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How does Shared Ownership differ from Shared Equity and outright ownership mortgages?

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Corner How does Shared Ownership differ from Shared Equity and outright ownership mortgages?

20 September 2016

Here at Mansfield Building Society, we’re delighted that Shared Ownership Week asked us to put together a guest blog about Shared Ownership from the view of a mortgage lender.

Our CeMAP Qualified Mortgage Adviser, Debbie Sykes, gives answers to some of the questions you may have about Shared Ownership finance.

How does Shared Ownership differ? 

Outright ownership mortgages, mean that you will require a deposit against the full value of the property (typically no less than 5%) and then you repay the remaining amount as monthly repayments over the agreed term of the mortgage - depending upon the lender this can be 25 - 35 years, subject to any maximum age limits that the lender will allow. With house price inflation making affordability more difficult, Shared Equity and Shared Ownership are government supported schemes to help prospective homebuyers get a foot on the housing ladder.

Shared Equity, means that you purchase a proportion of the property and then take out a loan for the remaining amount. The most common form of Shared Equity at the moment is the Help to Buy Equity Loan, where you will require a 5% deposit to purchase 75% of the property value with the remaining 20% from a government-backed loan.

Shared Ownership is different from Shared Equity in that for Shared Ownership, you are able to purchase a proportion of the value of the property that you can afford and rent the remainder from the Housing Association. You will then progress towards outright ownership by increasing the proportion of the property until you eventually own the property outright.

Will I need a deposit for Shared Ownership?

Yes, you will need a deposit and this is likely to be based on the share that you’re purchasing rather than the total value of the property, for example, some lenders will ask for a deposit equal to 5% of the share you are buying. It’s also worth bearing in mind that lenders may also set an overall limit on the maximum loan in relation to the value of the property.

For example, here at The Mansfield, we’ll lend up to 95% of the share being purchased up to a maximum of 75% of the property value. If you are looking at a property with a value of £100,000 and want to purchase a 50% share, you would need a minimum deposit of £2,500 - 5% of the £50,000 share. On the same property value, we would not allow you to purchase any more than £75,000 on a shared ownership basis because that would be greater than the 75% loan to value limit based on the value of the property.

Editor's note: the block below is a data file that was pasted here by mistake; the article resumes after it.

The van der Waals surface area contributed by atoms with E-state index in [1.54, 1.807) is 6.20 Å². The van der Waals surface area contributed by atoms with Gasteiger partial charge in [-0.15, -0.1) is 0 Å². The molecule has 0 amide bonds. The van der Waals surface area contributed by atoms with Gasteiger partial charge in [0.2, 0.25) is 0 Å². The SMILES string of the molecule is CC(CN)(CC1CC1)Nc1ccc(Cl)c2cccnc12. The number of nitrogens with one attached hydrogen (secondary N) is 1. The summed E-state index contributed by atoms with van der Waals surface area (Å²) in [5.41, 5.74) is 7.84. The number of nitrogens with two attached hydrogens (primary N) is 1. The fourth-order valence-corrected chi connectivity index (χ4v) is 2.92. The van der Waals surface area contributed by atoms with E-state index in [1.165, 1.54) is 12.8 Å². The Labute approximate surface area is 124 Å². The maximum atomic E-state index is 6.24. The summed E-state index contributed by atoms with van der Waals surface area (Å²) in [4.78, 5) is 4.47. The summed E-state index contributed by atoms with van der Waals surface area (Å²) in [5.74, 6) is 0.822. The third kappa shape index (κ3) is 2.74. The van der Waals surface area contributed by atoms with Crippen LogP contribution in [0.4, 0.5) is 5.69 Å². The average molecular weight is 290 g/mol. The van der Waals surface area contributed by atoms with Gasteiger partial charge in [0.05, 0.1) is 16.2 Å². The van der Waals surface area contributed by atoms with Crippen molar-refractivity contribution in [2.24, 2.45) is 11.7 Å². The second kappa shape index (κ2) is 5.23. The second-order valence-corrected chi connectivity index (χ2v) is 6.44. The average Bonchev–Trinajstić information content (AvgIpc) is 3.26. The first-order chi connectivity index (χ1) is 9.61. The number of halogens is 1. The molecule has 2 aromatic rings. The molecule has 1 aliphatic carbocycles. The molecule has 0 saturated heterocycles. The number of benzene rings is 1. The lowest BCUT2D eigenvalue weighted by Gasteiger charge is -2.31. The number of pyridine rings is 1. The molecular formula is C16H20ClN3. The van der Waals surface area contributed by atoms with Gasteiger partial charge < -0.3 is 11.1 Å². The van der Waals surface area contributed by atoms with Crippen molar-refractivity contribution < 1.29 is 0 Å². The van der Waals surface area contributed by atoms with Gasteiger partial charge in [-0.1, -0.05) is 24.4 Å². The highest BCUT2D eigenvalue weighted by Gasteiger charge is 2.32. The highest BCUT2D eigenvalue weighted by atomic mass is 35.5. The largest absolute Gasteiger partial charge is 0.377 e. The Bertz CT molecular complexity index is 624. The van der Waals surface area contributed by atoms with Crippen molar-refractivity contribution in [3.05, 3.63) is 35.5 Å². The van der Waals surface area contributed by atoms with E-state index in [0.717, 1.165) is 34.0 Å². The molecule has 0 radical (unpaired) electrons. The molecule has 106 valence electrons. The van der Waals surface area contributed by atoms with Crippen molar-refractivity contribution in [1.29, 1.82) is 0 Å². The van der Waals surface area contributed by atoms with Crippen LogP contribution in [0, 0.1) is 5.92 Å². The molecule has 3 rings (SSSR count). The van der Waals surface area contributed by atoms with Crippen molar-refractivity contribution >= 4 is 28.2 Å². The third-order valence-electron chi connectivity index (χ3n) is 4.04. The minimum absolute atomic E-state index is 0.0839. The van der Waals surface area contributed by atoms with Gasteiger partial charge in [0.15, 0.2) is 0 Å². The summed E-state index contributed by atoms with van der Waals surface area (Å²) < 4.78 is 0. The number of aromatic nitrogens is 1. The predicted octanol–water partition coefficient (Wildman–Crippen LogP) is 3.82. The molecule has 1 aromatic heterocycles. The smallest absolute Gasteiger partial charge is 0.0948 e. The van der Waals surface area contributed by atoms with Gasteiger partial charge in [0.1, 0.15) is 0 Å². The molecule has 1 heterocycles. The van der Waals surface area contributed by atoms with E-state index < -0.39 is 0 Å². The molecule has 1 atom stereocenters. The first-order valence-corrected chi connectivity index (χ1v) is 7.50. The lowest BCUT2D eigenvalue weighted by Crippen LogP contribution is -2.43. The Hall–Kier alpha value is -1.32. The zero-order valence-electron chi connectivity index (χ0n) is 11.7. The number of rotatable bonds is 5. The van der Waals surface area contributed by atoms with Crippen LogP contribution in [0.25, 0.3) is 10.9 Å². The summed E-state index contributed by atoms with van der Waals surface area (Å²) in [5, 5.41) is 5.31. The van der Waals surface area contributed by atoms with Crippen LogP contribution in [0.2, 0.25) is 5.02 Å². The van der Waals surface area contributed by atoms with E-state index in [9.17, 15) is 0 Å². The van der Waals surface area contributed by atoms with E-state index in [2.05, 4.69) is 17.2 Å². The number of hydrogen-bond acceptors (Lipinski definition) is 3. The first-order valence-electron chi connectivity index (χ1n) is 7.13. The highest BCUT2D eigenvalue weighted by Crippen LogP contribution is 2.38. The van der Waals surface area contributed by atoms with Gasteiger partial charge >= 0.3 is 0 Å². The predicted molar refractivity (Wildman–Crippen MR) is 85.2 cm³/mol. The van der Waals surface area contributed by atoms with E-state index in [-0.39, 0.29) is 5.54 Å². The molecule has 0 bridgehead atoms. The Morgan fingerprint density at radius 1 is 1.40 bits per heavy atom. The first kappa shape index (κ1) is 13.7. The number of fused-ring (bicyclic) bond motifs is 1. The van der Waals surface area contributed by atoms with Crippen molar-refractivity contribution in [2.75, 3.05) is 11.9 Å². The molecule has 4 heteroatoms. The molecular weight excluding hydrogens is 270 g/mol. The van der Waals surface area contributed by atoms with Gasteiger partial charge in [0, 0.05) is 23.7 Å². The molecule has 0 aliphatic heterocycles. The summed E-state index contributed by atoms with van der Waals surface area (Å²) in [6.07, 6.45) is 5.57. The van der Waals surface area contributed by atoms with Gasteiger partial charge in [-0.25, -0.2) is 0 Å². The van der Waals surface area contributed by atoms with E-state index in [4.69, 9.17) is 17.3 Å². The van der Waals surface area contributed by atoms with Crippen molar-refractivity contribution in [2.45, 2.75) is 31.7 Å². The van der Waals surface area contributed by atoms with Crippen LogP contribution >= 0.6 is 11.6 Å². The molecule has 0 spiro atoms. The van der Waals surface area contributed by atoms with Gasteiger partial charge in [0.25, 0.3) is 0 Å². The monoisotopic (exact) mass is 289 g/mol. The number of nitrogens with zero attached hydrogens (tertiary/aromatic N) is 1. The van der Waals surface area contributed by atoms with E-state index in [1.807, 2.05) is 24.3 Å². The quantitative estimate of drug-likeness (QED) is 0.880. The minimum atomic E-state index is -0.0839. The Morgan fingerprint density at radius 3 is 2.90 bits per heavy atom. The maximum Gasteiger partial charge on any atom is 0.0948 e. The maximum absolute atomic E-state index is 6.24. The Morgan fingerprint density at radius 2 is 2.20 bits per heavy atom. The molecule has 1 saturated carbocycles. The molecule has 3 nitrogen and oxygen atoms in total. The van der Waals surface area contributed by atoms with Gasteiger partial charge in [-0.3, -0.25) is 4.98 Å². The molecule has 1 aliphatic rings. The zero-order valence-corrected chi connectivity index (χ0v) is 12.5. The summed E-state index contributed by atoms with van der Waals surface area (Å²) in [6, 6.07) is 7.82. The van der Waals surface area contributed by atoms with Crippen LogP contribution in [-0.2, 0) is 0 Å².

Can I qualify for a shared ownership mortgage?

Whilst you may be purchasing a share of the property, lenders will assess your affordability and suitability for a mortgage in much the same way as they would if you are purchasing a house outright. Different mortgage lenders assess affordability differently and a Decision in Principle assessment is likely to take place before you proceed with a full mortgage application. A full assessment of your financial situation (such as bank statements, payslips, etc) will take place before you receive a formal offer as part of your mortgage application.

In addition, lenders are also likely to need to see that you are purchasing a share of a property from a pre-approved housing association registered with the Homes and Communities Agency. In most cases this simply means submitting a copy of the housing association lease.

Finally, since April 2016, the government has relaxed some of the eligibility criteria for Shared Ownership, allowing people from any occupation to access the scheme, although certain income restrictions apply (£80,000 per annum or less, £90,000 per annum or less in London). You’ll also need to meet the government criteria of being a First Time Buyer, an existing shared owner, or a previous home owner that cannot afford to buy a new one. Visit the government website to find out more.


What are the costs? Are there any fees?

The fees attached to a Shared Ownership mortgage vary from lender to lender. You should also consider fees attached with purchasing a home such as Valuation Fees and Legal Fees.

Fees, charges and interest rates do differ. Your mortgage lender will be able to help you understand which fees apply and when, and provide an illustration showing how much your mortgage repayments will be each month.


How do I know which lenders offer Shared Ownership mortgages and which one is best for me?

A number of banks and building societies offer Shared Ownership mortgages and you can approach us directly. Alternatively, you can seek advice through an independent qualified mortgage adviser. If you’re looking at a property within an approved development, the Housing Association can help point you in the right direction too.